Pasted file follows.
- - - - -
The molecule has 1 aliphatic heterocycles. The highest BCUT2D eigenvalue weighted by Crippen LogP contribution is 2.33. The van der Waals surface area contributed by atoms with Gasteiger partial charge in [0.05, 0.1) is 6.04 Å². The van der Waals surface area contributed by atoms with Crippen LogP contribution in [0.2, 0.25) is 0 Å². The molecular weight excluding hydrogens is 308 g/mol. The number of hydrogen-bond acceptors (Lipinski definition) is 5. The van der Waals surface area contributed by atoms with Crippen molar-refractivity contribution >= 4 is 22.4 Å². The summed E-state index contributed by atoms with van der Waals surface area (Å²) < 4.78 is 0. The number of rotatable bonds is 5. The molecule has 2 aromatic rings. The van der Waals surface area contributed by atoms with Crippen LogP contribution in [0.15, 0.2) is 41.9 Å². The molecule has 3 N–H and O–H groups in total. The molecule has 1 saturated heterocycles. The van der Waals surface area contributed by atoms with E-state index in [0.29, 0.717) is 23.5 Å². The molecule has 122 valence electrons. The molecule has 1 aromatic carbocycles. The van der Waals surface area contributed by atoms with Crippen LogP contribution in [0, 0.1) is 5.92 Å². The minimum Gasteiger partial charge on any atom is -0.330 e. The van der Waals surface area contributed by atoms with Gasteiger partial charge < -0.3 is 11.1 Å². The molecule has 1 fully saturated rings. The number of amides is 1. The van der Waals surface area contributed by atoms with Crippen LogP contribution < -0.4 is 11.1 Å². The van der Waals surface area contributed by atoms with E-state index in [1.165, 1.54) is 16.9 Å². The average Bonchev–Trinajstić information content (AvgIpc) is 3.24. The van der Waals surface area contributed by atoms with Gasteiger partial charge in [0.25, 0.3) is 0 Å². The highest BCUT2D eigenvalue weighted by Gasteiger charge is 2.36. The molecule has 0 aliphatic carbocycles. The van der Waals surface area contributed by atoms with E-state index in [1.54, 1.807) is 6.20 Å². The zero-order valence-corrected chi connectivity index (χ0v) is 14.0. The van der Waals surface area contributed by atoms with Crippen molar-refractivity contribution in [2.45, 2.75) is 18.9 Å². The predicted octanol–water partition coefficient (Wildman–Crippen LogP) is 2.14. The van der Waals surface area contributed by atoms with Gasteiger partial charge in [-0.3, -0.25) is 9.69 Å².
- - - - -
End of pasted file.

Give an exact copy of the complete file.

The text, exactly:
The molecule has 1 aliphatic heterocycles. The highest BCUT2D eigenvalue weighted by Crippen LogP contribution is 2.33. The van der Waals surface area contributed by atoms with Gasteiger partial charge in [0.05, 0.1) is 6.04 Å². The van der Waals surface area contributed by atoms with Crippen LogP contribution in [0.2, 0.25) is 0 Å². The molecular weight excluding hydrogens is 308 g/mol. The number of hydrogen-bond acceptors (Lipinski definition) is 5. The van der Waals surface area contributed by atoms with Crippen molar-refractivity contribution >= 4 is 22.4 Å². The summed E-state index contributed by atoms with van der Waals surface area (Å²) < 4.78 is 0. The number of rotatable bonds is 5. The molecule has 2 aromatic rings. The van der Waals surface area contributed by atoms with Crippen LogP contribution in [0.15, 0.2) is 41.9 Å². The molecule has 3 N–H and O–H groups in total. The molecule has 1 saturated heterocycles. The van der Waals surface area contributed by atoms with E-state index in [0.29, 0.717) is 23.5 Å². The molecule has 122 valence electrons. The molecule has 1 aromatic carbocycles. The van der Waals surface area contributed by atoms with Crippen LogP contribution in [0, 0.1) is 5.92 Å². The minimum Gasteiger partial charge on any atom is -0.330 e. The van der Waals surface area contributed by atoms with Gasteiger partial charge < -0.3 is 11.1 Å². The molecule has 1 fully saturated rings. The number of amides is 1. The van der Waals surface area contributed by atoms with Crippen LogP contribution < -0.4 is 11.1 Å². The van der Waals surface area contributed by atoms with E-state index in [1.165, 1.54) is 16.9 Å². The average Bonchev–Trinajstić information content (AvgIpc) is 3.24. The van der Waals surface area contributed by atoms with Gasteiger partial charge in [0.25, 0.3) is 0 Å². The highest BCUT2D eigenvalue weighted by Gasteiger charge is 2.36. The molecule has 0 aliphatic carbocycles. The van der Waals surface area contributed by atoms with E-state index in [1.54, 1.807) is 6.20 Å². The zero-order valence-corrected chi connectivity index (χ0v) is 14.0. The van der Waals surface area contributed by atoms with Crippen molar-refractivity contribution in [2.45, 2.75) is 18.9 Å². The predicted octanol–water partition coefficient (Wildman–Crippen LogP) is 2.14. The van der Waals surface area contributed by atoms with Gasteiger partial charge in [-0.3, -0.25) is 9.69 Å².